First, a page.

"Now this is a single cause. 

"The 22 July of 1976 was the birthday of Angelelli. That same day they killed the priests, which was his (birthday) gift. On 26 July they killed the lay person and 4 August they killed the bishop," Fr Liberti said.


Monday, 20 February 2017

Disrupt and rebuild with the SJA: San Diego Bishop Robert McElroy

Addressing a U.S. Regional World Meeting of Popular Movements, San Diego Bishop Robert McElroy called on participants to "see, judge, act" in order "to disrupt and rebuild."

He also recalled the "worker movements of Catholic action in France, Belgium and Italy to Pope John XXXIII’s call to re-structure the economies of the world in 'Mater et Magistra'."

"The words 'see,' 'judge' and 'act' have provided a powerful pathway for those who seek to renew the temporal order, in the light of the Gospel and justice" to "piercing missionary message of the Latin American Church," he added.

Reproduced below is the full text of his speech.

For the past century, from the worker movements of Catholic action in France, Belgium and Italy to Pope John XXXIII’s call to re-structure the economies of the world in “Mater et Magistra,” to the piercing missionary message of the Latin American Church, the words “see,” “judge” and “act” have provided a powerful pathway for those who seek to renew the temporal order, in the light of the Gospel and justice.

As the Pontifical Council for Justice and Peace described this pathway, it lies in “seeing clearly the situation, judging with principles that foster the integral development of people and acting in a way which implements these principles in the light of everyone’s unique situation.”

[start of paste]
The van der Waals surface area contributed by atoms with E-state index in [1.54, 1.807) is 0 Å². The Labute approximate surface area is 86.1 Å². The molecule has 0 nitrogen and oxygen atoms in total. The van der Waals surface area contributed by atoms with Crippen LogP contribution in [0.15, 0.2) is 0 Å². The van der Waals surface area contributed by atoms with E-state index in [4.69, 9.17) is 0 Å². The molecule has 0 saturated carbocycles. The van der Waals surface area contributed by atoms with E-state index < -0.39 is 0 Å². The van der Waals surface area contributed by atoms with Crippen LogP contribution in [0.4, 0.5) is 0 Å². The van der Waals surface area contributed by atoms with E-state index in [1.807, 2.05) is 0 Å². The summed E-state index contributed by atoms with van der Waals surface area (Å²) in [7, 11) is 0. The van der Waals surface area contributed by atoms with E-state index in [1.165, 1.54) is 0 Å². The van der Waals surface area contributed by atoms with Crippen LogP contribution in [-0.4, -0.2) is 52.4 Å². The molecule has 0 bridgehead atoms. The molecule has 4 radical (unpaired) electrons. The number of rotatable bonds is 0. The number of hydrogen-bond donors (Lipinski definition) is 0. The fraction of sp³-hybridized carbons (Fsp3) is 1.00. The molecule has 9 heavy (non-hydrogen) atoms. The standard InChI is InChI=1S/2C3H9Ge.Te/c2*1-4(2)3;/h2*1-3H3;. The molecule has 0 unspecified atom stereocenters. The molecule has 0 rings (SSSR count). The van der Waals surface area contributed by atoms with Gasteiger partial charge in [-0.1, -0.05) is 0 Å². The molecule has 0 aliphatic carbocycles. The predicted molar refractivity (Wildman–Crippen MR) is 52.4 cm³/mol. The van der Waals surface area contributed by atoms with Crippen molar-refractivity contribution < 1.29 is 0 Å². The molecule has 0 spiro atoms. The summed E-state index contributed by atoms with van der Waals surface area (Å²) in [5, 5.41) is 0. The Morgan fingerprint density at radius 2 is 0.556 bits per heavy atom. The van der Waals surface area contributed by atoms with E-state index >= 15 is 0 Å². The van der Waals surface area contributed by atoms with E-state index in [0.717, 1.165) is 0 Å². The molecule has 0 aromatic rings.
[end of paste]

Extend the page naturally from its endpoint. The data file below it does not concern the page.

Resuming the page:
There is no greater charter for this gathering taking place here in Modesto in these days than the simple but rich architecture of these three words: “see,” “judge” and “act.” Yet these words -- which carry with them such a powerful history of social transformation around the world in service to the dignity of the human person -- must be renewed and re-examined at every age and seen against the background of those social, economic and political forces in each historical moment.

In the United States we stand at a pivotal moment as a people and a nation, in which bitter divisions cleave our country and pollute our national dialogue.

In our reflections in these days, here, we must identify the ways in which our very ability to see, judge and act on behalf of justice is being endangered by cultural currents which leave us isolated, embittered and angry. We must make the issues of jobs, housing, immigration, economic disparities and the environment, foundations for common efforts rather than of division. We must see prophetic words and prophetic actions which produce unity and cohesion and we must do so in the spirit of hope which is realistic. For as Pope Francis stated to the meeting in Bolivia: “You are sowers of change,” and sowers never lose hope.

First, “see clearly the situation.” One of the most striking elements of “Laudato Si” is his clear and bold analysis of the empirical realities that threaten the Earth which is our common home. “Seeing the situation clearly” is the whole foundation for that encyclical. It is the starting point for transformative justice. Pope Francis was unafraid to venture into this controversial set of questions about climate change and the environment despite the fact that massive social and economic forces, especially within our own country, have conspired to obscure the scientific realities of climate change and environmental degradation, in the very same way that the tobacco companies obscured for decades the medical science pertaining to smoking.

There is a lesson for us here, as agents of change and justice. Never be afraid to speak the truth. Always find your foundation for reflection and action in the fullness of empirical reality. Design strategies for change upon ever fuller dissemination of truths, even when they seem inconvenient to the cause.

This is an especially important anchor for us, in an age in which truth itself is under attack.